NEW YORK (ICIS)--The $1tr US infrastructure bill, which just passed the Senate, faces hurdles to final passage, with timing potentially running into 2022.
Even in its scaled-back form versus the original ambitious plan, it would give the economy and the chemicals sector a major boost.
The bill includes $550bn in new federal spending over five years, including $110bn in roads and bridges; $66bn in passenger and freight rail; $39.2bn for public transit; $65bn for high-speed internet deployment; $17.3bn for ports and waterways; $55bn for clean water; and $73bn for renovating the electric grid.
Also included is $8bn for clean energy investments (including hydrogen R&D and hubs), $7.5bn for zero- and low-emission buses and ferries, $7.5bn for electric vehicle (EV) charging stations, $3.5bn for four direct-air-capture (DAC) industrial hubs, $4.7bn for plugging orphaned gas wells and $2.5bn in carbon capture and demonstration projects.
Adding yet more fiscal stimulus, especially in hard assets, would significantly increase demand for chemicals and polymers.
Highway and road construction would boost demand for concrete and asphalt additives, including polyethylene glycol (PEG) for curing agents, and other chemicals such as epoxy resins and acrylics for sealants. Methyl methacrylate (MMA) and titanium dioxide (TiO2) would be used for road markings. Repairing bridges will require not just steel, but a good volume of industrial coatings.
For public transit – think new electric buses along with trains - a wide array of automotive polymers will be required, including nylon, polyurethanes (PU), polypropylene (PP), acrylonitrile butadiene styrene (ABS), polycarbonate (PC), polyethylene (PE) and polyvinyl chloride (PVC), along with synthetic rubbers and fibres.
For clean water, specifically pipes, PVC along with copper and galvanised steel would be typical lead pipe replacements.
Building out massive broadband access would boost demand for wire and cable compounds - those used for jacketing the wires and fibre optic lines that enable high-speed internet connections.
Wire and cable accounts for less than 2% each of high density PE (HDPE) and linear low density PE (LLDPE) use in North America, but over 5% of low density PE (LDPE), according to ICIS Analytics.
While the US infrastructure bill is no doubt a major positive for chemicals demand, it has been scaled back significantly from its original $2tr plan – not surprising in a bipartisan process.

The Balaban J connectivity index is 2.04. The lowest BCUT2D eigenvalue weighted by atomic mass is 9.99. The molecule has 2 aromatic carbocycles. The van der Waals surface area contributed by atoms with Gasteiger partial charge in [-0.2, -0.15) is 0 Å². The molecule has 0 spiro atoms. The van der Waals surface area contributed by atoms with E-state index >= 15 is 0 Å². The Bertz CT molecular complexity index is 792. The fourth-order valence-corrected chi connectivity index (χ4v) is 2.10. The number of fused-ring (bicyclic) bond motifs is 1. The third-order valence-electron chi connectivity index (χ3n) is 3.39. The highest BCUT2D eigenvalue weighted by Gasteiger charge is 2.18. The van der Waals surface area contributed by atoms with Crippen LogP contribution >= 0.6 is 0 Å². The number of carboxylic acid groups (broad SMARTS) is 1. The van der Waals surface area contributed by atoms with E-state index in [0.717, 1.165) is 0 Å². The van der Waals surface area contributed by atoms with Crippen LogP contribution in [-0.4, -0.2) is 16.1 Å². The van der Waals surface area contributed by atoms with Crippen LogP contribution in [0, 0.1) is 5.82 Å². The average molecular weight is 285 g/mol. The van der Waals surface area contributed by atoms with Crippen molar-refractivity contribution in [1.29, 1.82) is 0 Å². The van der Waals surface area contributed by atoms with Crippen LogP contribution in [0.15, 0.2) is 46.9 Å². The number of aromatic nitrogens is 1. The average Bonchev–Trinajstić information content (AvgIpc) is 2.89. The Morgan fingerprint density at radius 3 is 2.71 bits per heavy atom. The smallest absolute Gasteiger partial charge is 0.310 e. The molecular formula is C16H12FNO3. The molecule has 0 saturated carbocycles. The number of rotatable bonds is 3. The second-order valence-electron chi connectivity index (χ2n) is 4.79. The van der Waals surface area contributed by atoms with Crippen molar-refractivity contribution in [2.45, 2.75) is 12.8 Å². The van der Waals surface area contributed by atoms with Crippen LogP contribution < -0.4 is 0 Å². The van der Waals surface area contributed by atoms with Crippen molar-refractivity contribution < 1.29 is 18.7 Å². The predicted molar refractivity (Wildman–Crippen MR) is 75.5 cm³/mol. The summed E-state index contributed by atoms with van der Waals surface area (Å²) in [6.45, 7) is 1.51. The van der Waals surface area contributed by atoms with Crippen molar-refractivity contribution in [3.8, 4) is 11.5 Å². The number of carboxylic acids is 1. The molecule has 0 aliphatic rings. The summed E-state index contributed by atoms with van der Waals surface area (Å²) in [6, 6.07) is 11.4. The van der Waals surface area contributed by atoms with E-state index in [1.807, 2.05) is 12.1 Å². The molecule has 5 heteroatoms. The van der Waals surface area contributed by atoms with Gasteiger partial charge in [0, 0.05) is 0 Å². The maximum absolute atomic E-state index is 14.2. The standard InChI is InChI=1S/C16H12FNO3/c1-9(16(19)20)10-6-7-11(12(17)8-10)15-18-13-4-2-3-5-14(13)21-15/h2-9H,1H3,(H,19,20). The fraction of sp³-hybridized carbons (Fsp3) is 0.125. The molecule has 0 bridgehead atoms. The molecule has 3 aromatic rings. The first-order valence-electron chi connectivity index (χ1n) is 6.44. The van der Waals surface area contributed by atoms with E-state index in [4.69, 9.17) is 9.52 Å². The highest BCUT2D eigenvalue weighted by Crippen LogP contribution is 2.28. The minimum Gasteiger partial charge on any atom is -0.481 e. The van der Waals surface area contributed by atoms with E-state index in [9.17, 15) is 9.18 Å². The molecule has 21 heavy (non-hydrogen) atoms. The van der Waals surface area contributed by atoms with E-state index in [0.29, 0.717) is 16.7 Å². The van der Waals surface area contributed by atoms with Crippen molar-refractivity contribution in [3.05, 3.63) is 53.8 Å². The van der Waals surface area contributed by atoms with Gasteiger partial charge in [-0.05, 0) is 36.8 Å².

HOMES AND BUILDINGS ABSENT, VEHICLES
Perhaps most disappointing for the chemicals sector is the absence of wide-scale investment in residential and commercial buildings in the plan.
The original plan unveiled in March 2021 called for $213bn to build, preserve and retrofit over 2m affordable housing units, $100bn to upgrade and build new schools, and tens of billions more for community-college buildings, child-care facilities and veterans hospitals.
This would have been a huge boon for key construction polymers such as PVC, polyurethanes, expandable polystyrene (EPS) and polymethyl methacrylate (PMMA). Construction applications account for 68% of PVC, 51% of EPS, 30% of polyurethanes, and 28% of PMMA on a global basis, according to ICIS Analytics.
And the level of investment in new vehicles and trains has also been scaled back dramatically.
The original plan called for $85bn to modernise public transit (bus, rail, tracks, stations), an additional $80bn just for Amtrak rail and $174bn for EVs (purchase incentives, charging stations, replacing diesel transit vehicles).
In comparison, the Senate bill allocates $39.2bn to public transit, $66bn to passenger and freight rail and just $7.5bn to zero- and low-emission buses and ferries.
The key legislative hurdle lies in the House of Representatives, where House Speaker Nancy Pelosi has vowed not to take up the infrastructure bill until another separate $3.5tr spending package focused on climate change and social issues is passed.
The House is not scheduled to return from recess until 20 September.
Senate Democrats aim to pass the budget framework through a process called budget reconciliation, where a simple majority vote is enough to pass the resolution rather than the usual supermajority of 60%.
The Senate is split 50-50 with Vice President Kamala Harris, holding a decisive vote in any tie between Republicans and Democrats.
The process on the $3.5tr spending package could take months and potentially run into 2022, as Republicans universally oppose the bill, requiring all 50 Democrats in the Senate to be on board.
Additional reporting by Janet Miranda
Insight article by Joseph Chang